German Jews ‘no longer feel safe’, say community leaders

The latest Jewish News

Read this week’s digital edition

Click Here

German Jews ‘no longer feel safe’, say community leaders

'Historical defensive guilt' is among the causes of anti-Semitism in Germany, say community leaders
'Historical defensive guilt' is among the causes of anti-Semitism in Germany, say community leaders
'Historical defensive guilt' is among the causes of anti-Semitism in Germany, say community leaders
‘Historical defensive guilt’ over the Shoah is among the causes of anti-Semitism in Germany, say community leaders

Rising anti-Semitism means Jews “no longer feel safe” living in Germany and are considering whether to “pack suitcases”, community leaders have claimed.

Daniel Killy, the leader of Hamburg’s 2,500-strong Jewish community, said the growing popularity of the German far-right, coupled with lapses in security and an influx of refugees from cultures “steeped in hatred” for Jewish people meant they “no longer feel safe here”.

Germany welcomed over one million Muslim refugees over the past year – a figure almost ten times the size of its Jewish population of around 118,000.

Over the same period, 200 German Jews made aliyah, with the Jerusalem Post claiming the community’s high average age means the number is of greater significance than its relatively small size would suggest. 

Killy said “historical defensive guilt” about the Shoah, “obsessive criticism of Israel” and anti-Semitism from some sections of the Muslim and Christian communities were among the challenges facing German Jews.

Local reports claim pro-Israel demonstrators are regularly subjected to vile anti-Semitic taunts. One Jewish eyewitness, 22-year-old Elliot Reich, said counter-protestors shouted “Hamas! Hamas! Jews into gas!” at a 2014 march in Berlin.

Reich, a student, added: “”At the moment I virtually feel like I’m the foreign minister of Israel.”

The chairman of the Jewish cultural association in the city of Wuppertal, near Dusseldorf – whose shul was firebombed by three Palestinians in July 2014 – said the “pure anti-Semitism” directed at the community meant many people were unsure of their futures in Germany.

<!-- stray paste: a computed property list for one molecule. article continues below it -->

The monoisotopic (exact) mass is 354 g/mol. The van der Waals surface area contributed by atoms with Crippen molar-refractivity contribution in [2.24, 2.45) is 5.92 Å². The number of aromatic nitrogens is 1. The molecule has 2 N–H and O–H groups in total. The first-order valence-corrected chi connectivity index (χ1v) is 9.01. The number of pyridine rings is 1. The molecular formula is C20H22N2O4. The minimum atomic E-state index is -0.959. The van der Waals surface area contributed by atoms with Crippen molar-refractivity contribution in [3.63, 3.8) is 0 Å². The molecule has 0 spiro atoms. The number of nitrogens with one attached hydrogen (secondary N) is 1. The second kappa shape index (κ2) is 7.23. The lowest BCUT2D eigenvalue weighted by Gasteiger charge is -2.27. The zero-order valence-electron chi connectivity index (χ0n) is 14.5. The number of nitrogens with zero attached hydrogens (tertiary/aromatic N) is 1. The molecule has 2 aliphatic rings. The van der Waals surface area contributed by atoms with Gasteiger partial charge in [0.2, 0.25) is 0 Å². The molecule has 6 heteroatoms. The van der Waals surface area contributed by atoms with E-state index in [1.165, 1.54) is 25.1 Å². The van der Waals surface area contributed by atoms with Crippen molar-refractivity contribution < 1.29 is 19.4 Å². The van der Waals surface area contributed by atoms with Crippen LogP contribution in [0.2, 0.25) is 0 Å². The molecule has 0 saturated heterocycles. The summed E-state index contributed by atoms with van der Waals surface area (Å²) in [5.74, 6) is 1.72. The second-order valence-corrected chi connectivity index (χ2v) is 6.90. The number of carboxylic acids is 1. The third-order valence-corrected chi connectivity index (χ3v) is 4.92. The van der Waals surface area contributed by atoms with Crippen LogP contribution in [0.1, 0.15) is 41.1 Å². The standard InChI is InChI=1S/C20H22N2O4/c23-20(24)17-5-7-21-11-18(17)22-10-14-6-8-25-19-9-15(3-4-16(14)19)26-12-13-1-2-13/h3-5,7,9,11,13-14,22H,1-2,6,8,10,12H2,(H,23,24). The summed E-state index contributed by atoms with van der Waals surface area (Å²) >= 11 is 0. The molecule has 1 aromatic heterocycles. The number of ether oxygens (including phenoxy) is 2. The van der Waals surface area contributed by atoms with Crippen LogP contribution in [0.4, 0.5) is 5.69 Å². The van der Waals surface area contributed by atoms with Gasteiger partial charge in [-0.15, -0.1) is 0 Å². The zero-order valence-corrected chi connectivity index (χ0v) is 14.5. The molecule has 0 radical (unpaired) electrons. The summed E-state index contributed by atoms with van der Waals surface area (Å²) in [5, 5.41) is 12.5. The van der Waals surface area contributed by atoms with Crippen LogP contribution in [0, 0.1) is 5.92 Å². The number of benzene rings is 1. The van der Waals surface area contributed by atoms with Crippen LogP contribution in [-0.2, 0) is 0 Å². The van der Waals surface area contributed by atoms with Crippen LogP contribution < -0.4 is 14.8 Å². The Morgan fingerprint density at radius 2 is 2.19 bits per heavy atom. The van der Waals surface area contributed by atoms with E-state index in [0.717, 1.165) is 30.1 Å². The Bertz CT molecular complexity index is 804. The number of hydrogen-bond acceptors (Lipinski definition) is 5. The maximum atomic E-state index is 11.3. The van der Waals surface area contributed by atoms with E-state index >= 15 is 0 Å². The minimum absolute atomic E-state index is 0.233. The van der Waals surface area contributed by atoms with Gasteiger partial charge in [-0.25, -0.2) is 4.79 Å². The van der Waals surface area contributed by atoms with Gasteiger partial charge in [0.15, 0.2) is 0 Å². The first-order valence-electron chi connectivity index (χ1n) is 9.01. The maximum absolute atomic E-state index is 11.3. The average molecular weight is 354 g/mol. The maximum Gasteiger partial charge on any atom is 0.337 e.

Leonid Goldberg said: “I thought the time for packed suitcases was for always over. Now I am considering when we need to pack these suitcases again.”



Support your Jewish community. Support your Jewish News

Thank you for helping to make Jewish News the leading source of news and opinion for the UK Jewish community. Today we're asking for your invaluable help to continue putting our community first in everything we do.

Unlike other Jewish media, we do not charge for content. That won’t change. Because we are free, we rely on advertising to cover our costs. This vital lifeline, which has dropped in recent years, has fallen further due to coronavirus.

For as little as £5 a month you can help sustain the vital work we do in celebrating and standing up for Jewish life in Britain.

Jewish News holds our community together and keeps us connected. Like a synagogue, it’s where people turn to feel part of something bigger. It also proudly shows the rest of Britain the vibrancy and rich culture of modern Jewish life.

You can make a quick and easy one-off or monthly contribution of £5, £10, £20 or any other sum you’re comfortable with.

100% of your donation will help us continue celebrating our community, in all its dynamic diversity...


Being a community platform means so much more than producing a newspaper and website. One of our proudest roles is media partnering with our invaluable charities to amplify the outstanding work they do to help us all.


There’s no shortage of oys in the world but Jewish News takes every opportunity to celebrate the joys too, through projects like Night of Heroes, 40 Under 40 and other compelling countdowns that make the community kvell with pride.


In the first collaboration between media outlets from different faiths, Jewish News worked with British Muslim TV and Church Times to produce a list of young activists leading the way on interfaith understanding.


Royal Mail issued a stamp honouring Holocaust hero Sir Nicholas Winton after a Jewish News campaign attracted more than 100,000 backers. Jewish News also produces special editions of the paper highlighting pressing issues including mental health and Holocaust remembrance.

Easy access

In an age when news is readily accessible, Jewish News provides high-quality content free online and offline, removing any financial barriers to connecting people.

Voice of our community to wider society

The Jewish News team regularly appears on TV, radio and on the pages of the national press to comment on stories about the Jewish community. Easy access to the paper on the streets of London also means Jewish News provides an invaluable window into the community for the country at large.

We hope you agree all this is worth preserving.

read more: